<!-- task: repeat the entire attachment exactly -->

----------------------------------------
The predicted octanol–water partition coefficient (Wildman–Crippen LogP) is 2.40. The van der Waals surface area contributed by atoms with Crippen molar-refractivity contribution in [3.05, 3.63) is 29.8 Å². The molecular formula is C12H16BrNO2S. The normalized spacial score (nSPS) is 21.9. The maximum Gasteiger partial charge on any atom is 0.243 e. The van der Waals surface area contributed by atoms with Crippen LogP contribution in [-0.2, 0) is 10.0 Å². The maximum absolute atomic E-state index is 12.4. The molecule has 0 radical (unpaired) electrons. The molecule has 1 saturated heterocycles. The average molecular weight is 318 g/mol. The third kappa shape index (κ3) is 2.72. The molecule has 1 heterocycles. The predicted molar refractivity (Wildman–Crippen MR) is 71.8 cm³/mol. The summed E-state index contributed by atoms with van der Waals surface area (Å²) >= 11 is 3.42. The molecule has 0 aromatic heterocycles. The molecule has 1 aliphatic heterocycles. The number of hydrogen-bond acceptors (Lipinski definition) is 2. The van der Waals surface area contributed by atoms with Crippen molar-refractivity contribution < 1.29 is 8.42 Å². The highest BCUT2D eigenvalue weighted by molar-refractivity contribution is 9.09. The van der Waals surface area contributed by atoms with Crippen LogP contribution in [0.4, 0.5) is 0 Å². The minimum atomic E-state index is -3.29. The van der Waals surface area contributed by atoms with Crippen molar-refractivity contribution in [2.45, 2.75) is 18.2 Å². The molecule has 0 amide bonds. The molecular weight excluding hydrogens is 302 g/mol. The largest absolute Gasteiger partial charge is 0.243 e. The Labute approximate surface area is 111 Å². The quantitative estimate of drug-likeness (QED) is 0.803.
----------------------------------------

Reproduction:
The predicted octanol–water partition coefficient (Wildman–Crippen LogP) is 2.40. The van der Waals surface area contributed by atoms with Crippen molar-refractivity contribution in [3.05, 3.63) is 29.8 Å². The molecular formula is C12H16BrNO2S. The normalized spacial score (nSPS) is 21.9. The maximum Gasteiger partial charge on any atom is 0.243 e. The van der Waals surface area contributed by atoms with Crippen LogP contribution in [-0.2, 0) is 10.0 Å². The maximum absolute atomic E-state index is 12.4. The molecule has 0 radical (unpaired) electrons. The molecule has 1 saturated heterocycles. The average molecular weight is 318 g/mol. The third kappa shape index (κ3) is 2.72. The molecule has 1 heterocycles. The predicted molar refractivity (Wildman–Crippen MR) is 71.8 cm³/mol. The summed E-state index contributed by atoms with van der Waals surface area (Å²) >= 11 is 3.42. The molecule has 0 aromatic heterocycles. The molecule has 1 aliphatic heterocycles. The number of hydrogen-bond acceptors (Lipinski definition) is 2. The van der Waals surface area contributed by atoms with Crippen molar-refractivity contribution < 1.29 is 8.42 Å². The highest BCUT2D eigenvalue weighted by molar-refractivity contribution is 9.09. The van der Waals surface area contributed by atoms with Crippen LogP contribution in [0.4, 0.5) is 0 Å². The minimum atomic E-state index is -3.29. The van der Waals surface area contributed by atoms with Crippen molar-refractivity contribution in [2.45, 2.75) is 18.2 Å². The molecule has 0 amide bonds. The molecular weight excluding hydrogens is 302 g/mol. The largest absolute Gasteiger partial charge is 0.243 e. The Labute approximate surface area is 111 Å². The quantitative estimate of drug-likeness (QED) is 0.803.